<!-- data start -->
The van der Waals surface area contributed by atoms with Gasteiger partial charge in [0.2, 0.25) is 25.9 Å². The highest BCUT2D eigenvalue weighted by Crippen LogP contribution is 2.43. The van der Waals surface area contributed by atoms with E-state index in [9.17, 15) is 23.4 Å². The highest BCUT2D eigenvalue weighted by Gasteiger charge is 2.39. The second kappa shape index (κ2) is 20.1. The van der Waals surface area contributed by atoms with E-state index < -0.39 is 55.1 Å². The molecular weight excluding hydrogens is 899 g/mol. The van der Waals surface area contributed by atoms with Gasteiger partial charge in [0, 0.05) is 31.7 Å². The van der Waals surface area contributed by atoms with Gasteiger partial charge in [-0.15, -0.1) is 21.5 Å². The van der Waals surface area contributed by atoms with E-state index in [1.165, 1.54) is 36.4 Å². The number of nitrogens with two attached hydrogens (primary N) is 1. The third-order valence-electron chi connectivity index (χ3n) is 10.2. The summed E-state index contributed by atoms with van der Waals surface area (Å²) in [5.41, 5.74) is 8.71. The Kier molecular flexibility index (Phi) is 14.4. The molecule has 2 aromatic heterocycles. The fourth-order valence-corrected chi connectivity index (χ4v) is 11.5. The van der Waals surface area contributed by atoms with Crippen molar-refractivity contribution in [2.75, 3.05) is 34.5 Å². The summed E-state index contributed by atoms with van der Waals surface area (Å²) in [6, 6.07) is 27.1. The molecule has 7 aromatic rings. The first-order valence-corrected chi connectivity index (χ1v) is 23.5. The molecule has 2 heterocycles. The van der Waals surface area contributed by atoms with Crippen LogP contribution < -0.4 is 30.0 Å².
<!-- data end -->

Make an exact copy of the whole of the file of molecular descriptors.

The van der Waals surface area contributed by atoms with Gasteiger partial charge in [0.2, 0.25) is 25.9 Å². The highest BCUT2D eigenvalue weighted by Crippen LogP contribution is 2.43. The van der Waals surface area contributed by atoms with E-state index in [9.17, 15) is 23.4 Å². The highest BCUT2D eigenvalue weighted by Gasteiger charge is 2.39. The second kappa shape index (κ2) is 20.1. The van der Waals surface area contributed by atoms with E-state index < -0.39 is 55.1 Å². The molecular weight excluding hydrogens is 899 g/mol. The van der Waals surface area contributed by atoms with Gasteiger partial charge in [0, 0.05) is 31.7 Å². The van der Waals surface area contributed by atoms with Gasteiger partial charge in [-0.15, -0.1) is 21.5 Å². The van der Waals surface area contributed by atoms with E-state index in [1.165, 1.54) is 36.4 Å². The number of nitrogens with two attached hydrogens (primary N) is 1. The third-order valence-electron chi connectivity index (χ3n) is 10.2. The summed E-state index contributed by atoms with van der Waals surface area (Å²) in [5.41, 5.74) is 8.71. The Kier molecular flexibility index (Phi) is 14.4. The molecule has 2 aromatic heterocycles. The fourth-order valence-corrected chi connectivity index (χ4v) is 11.5. The van der Waals surface area contributed by atoms with Crippen molar-refractivity contribution in [2.75, 3.05) is 34.5 Å². The summed E-state index contributed by atoms with van der Waals surface area (Å²) in [6, 6.07) is 27.1. The molecule has 7 aromatic rings. The first-order valence-corrected chi connectivity index (χ1v) is 23.5. The molecule has 2 heterocycles. The van der Waals surface area contributed by atoms with Crippen LogP contribution < -0.4 is 30.0 Å².